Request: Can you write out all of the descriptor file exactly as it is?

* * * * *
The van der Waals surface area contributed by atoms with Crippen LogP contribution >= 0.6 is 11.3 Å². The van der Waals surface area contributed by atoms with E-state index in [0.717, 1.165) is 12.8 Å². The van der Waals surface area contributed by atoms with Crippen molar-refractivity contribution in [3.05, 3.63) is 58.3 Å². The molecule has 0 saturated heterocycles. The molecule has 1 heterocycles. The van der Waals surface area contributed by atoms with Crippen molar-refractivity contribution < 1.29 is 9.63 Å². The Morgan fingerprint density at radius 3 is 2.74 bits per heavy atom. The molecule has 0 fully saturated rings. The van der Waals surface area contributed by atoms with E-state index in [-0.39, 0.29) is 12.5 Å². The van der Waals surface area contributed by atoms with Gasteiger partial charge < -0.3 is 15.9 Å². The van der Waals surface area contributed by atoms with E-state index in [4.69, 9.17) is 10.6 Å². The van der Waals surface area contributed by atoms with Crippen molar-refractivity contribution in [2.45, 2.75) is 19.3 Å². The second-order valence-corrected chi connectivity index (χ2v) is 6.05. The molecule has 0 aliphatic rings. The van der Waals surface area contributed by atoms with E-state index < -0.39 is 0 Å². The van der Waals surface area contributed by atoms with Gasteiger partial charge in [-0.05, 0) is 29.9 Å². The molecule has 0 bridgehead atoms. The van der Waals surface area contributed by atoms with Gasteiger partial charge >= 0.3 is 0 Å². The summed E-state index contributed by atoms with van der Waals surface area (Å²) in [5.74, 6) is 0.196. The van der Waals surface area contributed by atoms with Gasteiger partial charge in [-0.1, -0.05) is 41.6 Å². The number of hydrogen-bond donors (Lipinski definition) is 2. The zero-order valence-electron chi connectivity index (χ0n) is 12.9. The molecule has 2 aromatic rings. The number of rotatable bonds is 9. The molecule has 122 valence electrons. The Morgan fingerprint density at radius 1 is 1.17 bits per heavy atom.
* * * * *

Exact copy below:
The van der Waals surface area contributed by atoms with Crippen LogP contribution >= 0.6 is 11.3 Å². The van der Waals surface area contributed by atoms with E-state index in [0.717, 1.165) is 12.8 Å². The van der Waals surface area contributed by atoms with Crippen molar-refractivity contribution in [3.05, 3.63) is 58.3 Å². The molecule has 0 saturated heterocycles. The molecule has 1 heterocycles. The van der Waals surface area contributed by atoms with Crippen molar-refractivity contribution < 1.29 is 9.63 Å². The Morgan fingerprint density at radius 3 is 2.74 bits per heavy atom. The molecule has 0 fully saturated rings. The van der Waals surface area contributed by atoms with E-state index in [-0.39, 0.29) is 12.5 Å². The van der Waals surface area contributed by atoms with Gasteiger partial charge < -0.3 is 15.9 Å². The van der Waals surface area contributed by atoms with E-state index in [4.69, 9.17) is 10.6 Å². The van der Waals surface area contributed by atoms with Crippen molar-refractivity contribution in [2.45, 2.75) is 19.3 Å². The second-order valence-corrected chi connectivity index (χ2v) is 6.05. The molecule has 0 aliphatic rings. The van der Waals surface area contributed by atoms with E-state index < -0.39 is 0 Å². The van der Waals surface area contributed by atoms with Gasteiger partial charge in [-0.05, 0) is 29.9 Å². The molecule has 0 bridgehead atoms. The van der Waals surface area contributed by atoms with Gasteiger partial charge >= 0.3 is 0 Å². The summed E-state index contributed by atoms with van der Waals surface area (Å²) in [5.74, 6) is 0.196. The van der Waals surface area contributed by atoms with Gasteiger partial charge in [-0.1, -0.05) is 41.6 Å². The number of hydrogen-bond donors (Lipinski definition) is 2. The zero-order valence-electron chi connectivity index (χ0n) is 12.9. The molecule has 2 aromatic rings. The number of rotatable bonds is 9. The molecule has 122 valence electrons. The Morgan fingerprint density at radius 1 is 1.17 bits per heavy atom.